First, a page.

But it’s also been a poignant month, as our obituaries pages reflect. Edward Greenfield was one of Gramophone’s longest-serving critics, whose recollections as a writer could take readers back to events, sessions and people that for most others were historical episodes from a past generation. A life devoted to passionate and eloquent advocacy for musicians and music-making was one well spent, and the beneficiaries are the millions who throughout those many decades will have enjoyed his broadcasting or read his reviews, and consequently listened to recordings they might not otherwise have heard. It’s a mission Gramophone will continue to honour. Then a week or so later followed the death of a musical giant who contributed so much to the world which EG surveyed. Tenor Jon Vickers was a figure who, for those of us too young to have seen him perform, had assumed a legendary status in the catalogue. That in a previous age such art would have been lost forever is justification enough for the medium we report on, and for the continued support of such projects as the studio Aida we also cover in this issue. So while we mourn the passing of greats, let us reflect that perhaps the best respect we can show for their legacy is to look ahead, to support the next generation, whether championing the remarkable talent of tomorrow or capturing today’s stars for posterity in recordings, so that the future may be enriched by what was achieved today. martin.cullingford@markallengroup.com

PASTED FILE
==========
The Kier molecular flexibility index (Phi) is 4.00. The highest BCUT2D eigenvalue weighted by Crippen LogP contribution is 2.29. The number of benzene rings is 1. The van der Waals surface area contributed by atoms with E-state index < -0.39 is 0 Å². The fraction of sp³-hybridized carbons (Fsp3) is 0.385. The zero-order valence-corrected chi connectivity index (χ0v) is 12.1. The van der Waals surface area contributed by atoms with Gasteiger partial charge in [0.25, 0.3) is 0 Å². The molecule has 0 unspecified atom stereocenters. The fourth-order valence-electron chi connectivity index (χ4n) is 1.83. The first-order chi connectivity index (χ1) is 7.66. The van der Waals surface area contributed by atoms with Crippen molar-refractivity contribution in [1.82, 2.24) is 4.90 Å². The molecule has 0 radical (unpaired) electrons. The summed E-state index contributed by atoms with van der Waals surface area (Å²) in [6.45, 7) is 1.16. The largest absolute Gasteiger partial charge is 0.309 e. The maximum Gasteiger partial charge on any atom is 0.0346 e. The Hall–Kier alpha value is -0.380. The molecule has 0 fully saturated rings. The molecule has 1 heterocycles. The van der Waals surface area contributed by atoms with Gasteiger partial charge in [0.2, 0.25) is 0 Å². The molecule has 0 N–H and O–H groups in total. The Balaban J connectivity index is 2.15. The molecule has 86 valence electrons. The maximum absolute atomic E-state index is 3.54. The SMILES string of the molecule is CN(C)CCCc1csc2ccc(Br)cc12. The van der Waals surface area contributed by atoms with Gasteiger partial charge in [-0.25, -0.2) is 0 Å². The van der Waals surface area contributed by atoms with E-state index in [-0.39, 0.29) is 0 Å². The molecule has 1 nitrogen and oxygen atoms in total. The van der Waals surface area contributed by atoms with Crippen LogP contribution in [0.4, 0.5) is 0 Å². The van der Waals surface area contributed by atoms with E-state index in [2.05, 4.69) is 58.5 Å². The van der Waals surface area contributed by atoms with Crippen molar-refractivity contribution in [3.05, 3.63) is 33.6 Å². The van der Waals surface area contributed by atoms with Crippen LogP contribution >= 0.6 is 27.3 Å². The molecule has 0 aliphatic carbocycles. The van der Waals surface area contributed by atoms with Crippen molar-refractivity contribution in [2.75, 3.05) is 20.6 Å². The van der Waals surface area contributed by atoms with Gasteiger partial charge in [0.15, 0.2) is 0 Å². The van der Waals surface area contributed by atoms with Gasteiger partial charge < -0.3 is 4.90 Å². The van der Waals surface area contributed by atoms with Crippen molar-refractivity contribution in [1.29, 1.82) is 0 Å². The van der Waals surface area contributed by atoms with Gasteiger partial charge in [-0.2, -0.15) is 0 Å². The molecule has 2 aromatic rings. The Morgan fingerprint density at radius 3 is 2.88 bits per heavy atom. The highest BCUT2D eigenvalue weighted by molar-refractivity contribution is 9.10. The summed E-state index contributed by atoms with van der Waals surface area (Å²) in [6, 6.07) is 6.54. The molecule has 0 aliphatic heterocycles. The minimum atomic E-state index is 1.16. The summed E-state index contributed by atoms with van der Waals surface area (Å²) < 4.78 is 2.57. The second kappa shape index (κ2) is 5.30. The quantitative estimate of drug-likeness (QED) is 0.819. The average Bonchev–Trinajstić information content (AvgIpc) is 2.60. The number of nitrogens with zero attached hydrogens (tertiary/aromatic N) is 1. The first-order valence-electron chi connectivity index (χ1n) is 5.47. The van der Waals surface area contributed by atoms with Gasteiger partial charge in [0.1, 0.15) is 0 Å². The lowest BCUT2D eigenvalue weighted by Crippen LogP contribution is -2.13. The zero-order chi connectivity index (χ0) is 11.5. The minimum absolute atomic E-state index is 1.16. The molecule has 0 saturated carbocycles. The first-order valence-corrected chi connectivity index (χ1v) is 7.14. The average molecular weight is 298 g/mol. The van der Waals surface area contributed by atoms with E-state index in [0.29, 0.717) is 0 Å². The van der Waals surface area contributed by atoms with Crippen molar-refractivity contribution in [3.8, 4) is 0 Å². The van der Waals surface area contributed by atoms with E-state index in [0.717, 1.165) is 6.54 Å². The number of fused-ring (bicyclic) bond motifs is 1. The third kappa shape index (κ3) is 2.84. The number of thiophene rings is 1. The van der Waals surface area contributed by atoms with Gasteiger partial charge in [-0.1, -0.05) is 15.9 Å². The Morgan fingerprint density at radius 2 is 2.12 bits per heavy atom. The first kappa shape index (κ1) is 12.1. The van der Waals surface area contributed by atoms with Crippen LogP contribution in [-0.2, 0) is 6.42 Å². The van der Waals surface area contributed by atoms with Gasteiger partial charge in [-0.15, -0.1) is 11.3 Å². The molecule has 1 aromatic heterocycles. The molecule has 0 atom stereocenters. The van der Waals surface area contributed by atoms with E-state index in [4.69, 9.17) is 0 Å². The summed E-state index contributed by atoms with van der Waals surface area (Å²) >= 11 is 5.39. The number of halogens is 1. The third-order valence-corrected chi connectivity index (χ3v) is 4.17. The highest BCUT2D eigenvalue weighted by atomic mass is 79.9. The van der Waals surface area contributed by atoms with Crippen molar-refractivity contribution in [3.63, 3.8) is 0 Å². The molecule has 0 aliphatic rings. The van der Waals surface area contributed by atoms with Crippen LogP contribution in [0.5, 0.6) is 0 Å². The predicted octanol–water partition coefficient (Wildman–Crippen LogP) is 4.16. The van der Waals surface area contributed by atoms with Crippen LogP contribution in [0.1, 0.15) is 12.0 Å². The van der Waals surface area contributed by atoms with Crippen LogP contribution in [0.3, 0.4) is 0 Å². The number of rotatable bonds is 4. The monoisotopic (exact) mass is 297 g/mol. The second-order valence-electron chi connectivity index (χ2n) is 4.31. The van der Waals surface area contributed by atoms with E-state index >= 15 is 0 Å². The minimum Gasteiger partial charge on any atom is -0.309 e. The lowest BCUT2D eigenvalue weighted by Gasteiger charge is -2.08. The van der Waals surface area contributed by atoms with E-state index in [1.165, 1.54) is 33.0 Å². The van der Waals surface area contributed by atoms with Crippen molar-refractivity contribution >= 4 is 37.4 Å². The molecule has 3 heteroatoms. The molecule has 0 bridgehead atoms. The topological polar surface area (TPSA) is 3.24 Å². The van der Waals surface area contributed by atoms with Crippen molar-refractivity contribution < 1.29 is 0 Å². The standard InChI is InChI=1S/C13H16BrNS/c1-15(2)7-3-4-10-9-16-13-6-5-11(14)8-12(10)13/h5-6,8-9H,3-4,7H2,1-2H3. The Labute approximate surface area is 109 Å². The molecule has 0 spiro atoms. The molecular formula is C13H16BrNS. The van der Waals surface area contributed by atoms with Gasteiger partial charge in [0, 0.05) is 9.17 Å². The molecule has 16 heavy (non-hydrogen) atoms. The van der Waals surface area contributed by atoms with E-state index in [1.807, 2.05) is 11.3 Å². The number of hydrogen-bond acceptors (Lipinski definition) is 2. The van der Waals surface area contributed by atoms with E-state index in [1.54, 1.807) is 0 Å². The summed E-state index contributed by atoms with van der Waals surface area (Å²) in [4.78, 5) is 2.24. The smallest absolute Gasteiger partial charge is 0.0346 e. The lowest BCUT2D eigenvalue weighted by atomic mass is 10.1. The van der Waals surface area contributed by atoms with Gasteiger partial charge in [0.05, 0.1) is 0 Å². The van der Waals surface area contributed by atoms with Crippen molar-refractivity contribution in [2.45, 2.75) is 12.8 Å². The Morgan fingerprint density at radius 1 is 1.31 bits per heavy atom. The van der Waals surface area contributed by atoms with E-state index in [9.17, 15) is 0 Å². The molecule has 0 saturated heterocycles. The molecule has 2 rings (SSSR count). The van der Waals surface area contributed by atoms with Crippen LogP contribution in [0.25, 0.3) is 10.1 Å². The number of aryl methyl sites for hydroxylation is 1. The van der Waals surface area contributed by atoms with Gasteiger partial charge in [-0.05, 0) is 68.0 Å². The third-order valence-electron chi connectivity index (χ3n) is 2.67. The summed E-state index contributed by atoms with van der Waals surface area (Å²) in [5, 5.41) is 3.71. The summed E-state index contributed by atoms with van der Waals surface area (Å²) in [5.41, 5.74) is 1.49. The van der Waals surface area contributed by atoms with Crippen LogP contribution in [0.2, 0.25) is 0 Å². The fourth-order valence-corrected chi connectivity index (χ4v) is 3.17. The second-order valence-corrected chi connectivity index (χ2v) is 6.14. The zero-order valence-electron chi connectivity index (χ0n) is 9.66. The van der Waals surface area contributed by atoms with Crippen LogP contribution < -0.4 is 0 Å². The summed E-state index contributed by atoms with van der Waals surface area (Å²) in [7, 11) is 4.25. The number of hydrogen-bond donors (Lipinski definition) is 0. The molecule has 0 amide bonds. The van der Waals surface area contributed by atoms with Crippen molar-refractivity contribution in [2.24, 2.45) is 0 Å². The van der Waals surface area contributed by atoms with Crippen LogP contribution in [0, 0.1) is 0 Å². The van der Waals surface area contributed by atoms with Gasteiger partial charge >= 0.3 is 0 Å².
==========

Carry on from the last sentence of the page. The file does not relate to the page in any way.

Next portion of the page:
THIS MONTH’S CONTRIBUTORS

‘Narrowing 80 recordings of the Diabelli Variations down to 20, I was surprised to ind essentially

‘Much has happened since I irst encountered the 12-year-old Simon Rattle playing Mozart’s no surprises, although I regret that certain favourites remain in catalogue limbo,’ says JED DISTLER, who writes this month’s Collection. ‘If anything, the reference versions seem to loom larger over time.’

Piano Concerto K488 at a summer school near Vienna,’ recalls GEOFFREY NORRIS, who interviewed the London-bound conductor for the cover story in this issue. ‘“This boy will go far,” we all said.’